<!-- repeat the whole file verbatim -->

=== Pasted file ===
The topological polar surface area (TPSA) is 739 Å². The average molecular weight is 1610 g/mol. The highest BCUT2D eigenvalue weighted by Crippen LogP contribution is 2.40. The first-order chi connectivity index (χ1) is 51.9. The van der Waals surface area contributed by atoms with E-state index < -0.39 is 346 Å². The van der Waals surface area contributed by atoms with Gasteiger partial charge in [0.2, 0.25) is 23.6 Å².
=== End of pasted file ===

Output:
The topological polar surface area (TPSA) is 739 Å². The average molecular weight is 1610 g/mol. The highest BCUT2D eigenvalue weighted by Crippen LogP contribution is 2.40. The first-order chi connectivity index (χ1) is 51.9. The van der Waals surface area contributed by atoms with E-state index < -0.39 is 346 Å². The van der Waals surface area contributed by atoms with Gasteiger partial charge in [0.2, 0.25) is 23.6 Å².